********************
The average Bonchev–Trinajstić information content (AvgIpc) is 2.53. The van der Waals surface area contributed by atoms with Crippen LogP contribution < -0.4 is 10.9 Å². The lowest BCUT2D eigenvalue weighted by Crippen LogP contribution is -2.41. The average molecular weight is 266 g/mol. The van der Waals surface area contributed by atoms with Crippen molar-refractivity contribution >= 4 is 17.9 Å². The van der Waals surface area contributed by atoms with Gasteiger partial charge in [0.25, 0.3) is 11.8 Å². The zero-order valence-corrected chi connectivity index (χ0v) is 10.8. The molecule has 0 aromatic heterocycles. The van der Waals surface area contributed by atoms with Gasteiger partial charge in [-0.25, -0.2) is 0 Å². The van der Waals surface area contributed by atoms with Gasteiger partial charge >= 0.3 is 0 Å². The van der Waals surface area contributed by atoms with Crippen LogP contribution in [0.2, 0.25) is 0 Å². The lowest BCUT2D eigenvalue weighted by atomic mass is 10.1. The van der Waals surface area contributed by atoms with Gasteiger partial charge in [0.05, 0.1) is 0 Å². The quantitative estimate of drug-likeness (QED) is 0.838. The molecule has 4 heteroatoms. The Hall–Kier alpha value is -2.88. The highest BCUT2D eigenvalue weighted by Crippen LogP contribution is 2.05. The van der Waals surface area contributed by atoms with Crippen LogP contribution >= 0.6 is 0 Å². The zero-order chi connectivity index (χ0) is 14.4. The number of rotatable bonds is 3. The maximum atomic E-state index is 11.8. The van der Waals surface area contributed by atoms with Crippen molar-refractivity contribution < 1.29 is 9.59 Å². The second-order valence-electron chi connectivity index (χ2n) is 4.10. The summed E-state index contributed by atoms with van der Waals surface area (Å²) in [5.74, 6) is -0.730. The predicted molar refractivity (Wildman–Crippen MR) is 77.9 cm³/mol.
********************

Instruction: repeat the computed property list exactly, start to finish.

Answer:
The average Bonchev–Trinajstić information content (AvgIpc) is 2.53. The van der Waals surface area contributed by atoms with Crippen LogP contribution < -0.4 is 10.9 Å². The lowest BCUT2D eigenvalue weighted by Crippen LogP contribution is -2.41. The average molecular weight is 266 g/mol. The van der Waals surface area contributed by atoms with Crippen molar-refractivity contribution >= 4 is 17.9 Å². The van der Waals surface area contributed by atoms with Gasteiger partial charge in [0.25, 0.3) is 11.8 Å². The zero-order valence-corrected chi connectivity index (χ0v) is 10.8. The molecule has 0 aromatic heterocycles. The van der Waals surface area contributed by atoms with Gasteiger partial charge in [-0.25, -0.2) is 0 Å². The van der Waals surface area contributed by atoms with Gasteiger partial charge >= 0.3 is 0 Å². The van der Waals surface area contributed by atoms with Crippen LogP contribution in [0.2, 0.25) is 0 Å². The lowest BCUT2D eigenvalue weighted by atomic mass is 10.1. The van der Waals surface area contributed by atoms with Gasteiger partial charge in [0.05, 0.1) is 0 Å². The quantitative estimate of drug-likeness (QED) is 0.838. The molecule has 4 heteroatoms. The Hall–Kier alpha value is -2.88. The highest BCUT2D eigenvalue weighted by Crippen LogP contribution is 2.05. The van der Waals surface area contributed by atoms with Crippen LogP contribution >= 0.6 is 0 Å². The zero-order chi connectivity index (χ0) is 14.4. The number of rotatable bonds is 3. The maximum atomic E-state index is 11.8. The van der Waals surface area contributed by atoms with Crippen molar-refractivity contribution < 1.29 is 9.59 Å². The second-order valence-electron chi connectivity index (χ2n) is 4.10. The summed E-state index contributed by atoms with van der Waals surface area (Å²) in [5.74, 6) is -0.730. The predicted molar refractivity (Wildman–Crippen MR) is 77.9 cm³/mol.